Big leaf maple (acer macrophyllum)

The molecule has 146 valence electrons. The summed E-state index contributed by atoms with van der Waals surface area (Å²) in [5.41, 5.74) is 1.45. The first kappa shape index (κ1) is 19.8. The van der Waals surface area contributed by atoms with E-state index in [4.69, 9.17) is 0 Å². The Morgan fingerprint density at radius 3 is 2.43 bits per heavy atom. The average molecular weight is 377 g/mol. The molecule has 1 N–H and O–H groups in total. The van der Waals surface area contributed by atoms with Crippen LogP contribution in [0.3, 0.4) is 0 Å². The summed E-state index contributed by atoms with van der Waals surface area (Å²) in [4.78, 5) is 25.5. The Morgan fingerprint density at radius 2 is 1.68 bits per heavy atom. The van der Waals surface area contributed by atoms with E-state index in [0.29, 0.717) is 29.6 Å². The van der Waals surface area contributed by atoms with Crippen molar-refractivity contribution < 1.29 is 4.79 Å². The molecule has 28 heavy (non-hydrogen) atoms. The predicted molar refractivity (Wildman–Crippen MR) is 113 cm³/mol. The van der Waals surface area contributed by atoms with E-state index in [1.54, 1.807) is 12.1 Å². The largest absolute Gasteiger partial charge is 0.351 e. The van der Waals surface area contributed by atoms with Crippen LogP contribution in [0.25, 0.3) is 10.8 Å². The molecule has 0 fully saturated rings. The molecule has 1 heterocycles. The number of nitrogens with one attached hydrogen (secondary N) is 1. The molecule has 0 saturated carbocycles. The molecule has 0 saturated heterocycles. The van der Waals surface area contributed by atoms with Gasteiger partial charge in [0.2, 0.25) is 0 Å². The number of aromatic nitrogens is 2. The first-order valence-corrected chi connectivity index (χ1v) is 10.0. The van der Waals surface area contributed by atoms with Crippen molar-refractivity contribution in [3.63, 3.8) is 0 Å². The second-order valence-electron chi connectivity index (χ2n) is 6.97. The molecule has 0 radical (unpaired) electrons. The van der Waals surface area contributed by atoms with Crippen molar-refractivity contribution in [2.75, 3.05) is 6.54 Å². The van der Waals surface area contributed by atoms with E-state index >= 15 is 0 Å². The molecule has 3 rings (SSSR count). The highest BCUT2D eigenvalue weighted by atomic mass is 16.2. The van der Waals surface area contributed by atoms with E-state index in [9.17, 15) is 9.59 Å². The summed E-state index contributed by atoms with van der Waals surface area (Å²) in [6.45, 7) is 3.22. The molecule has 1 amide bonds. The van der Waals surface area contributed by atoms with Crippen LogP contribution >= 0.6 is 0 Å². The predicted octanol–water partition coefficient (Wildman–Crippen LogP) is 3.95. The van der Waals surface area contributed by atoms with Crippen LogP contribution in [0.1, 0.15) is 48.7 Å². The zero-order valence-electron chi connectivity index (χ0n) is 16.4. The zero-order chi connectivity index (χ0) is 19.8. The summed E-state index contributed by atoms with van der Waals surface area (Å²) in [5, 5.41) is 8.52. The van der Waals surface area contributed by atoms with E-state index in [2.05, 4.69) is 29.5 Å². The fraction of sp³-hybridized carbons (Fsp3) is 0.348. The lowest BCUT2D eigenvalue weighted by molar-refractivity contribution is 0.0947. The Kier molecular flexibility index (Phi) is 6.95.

The big leaf maple (acer macrophyllum, Oregon maple) is a tall broadleaf tree, reaching up to 35 meters in height. It has large branches that start up high and droop downward, and are a popular host for moss and lichen. The leaves on the big leaf maple are simple and wide with five lobes, and are oppositely arranged. The litterfall is bigger than the Douglas-fir, and the leaves have high concentrations of potassium and calcium, helping add to its use as a soil-building species The seeds it produces are called samaras, which are winged and paired. They grow in groups of three to six and are shaped like a moth. Big leaf maple stats producing flowers ten years after it sprouts and continues to produce them every year. It is native to western North America, mainly the Pacific coast, with stands in the foothills of the Sierra Nevada mountain range and a small population in Idaho. Not found in Southeast Alaska or the San Francisco Bay Area, but can be found south in the Santa Cruz and Santa Lucia mountains.

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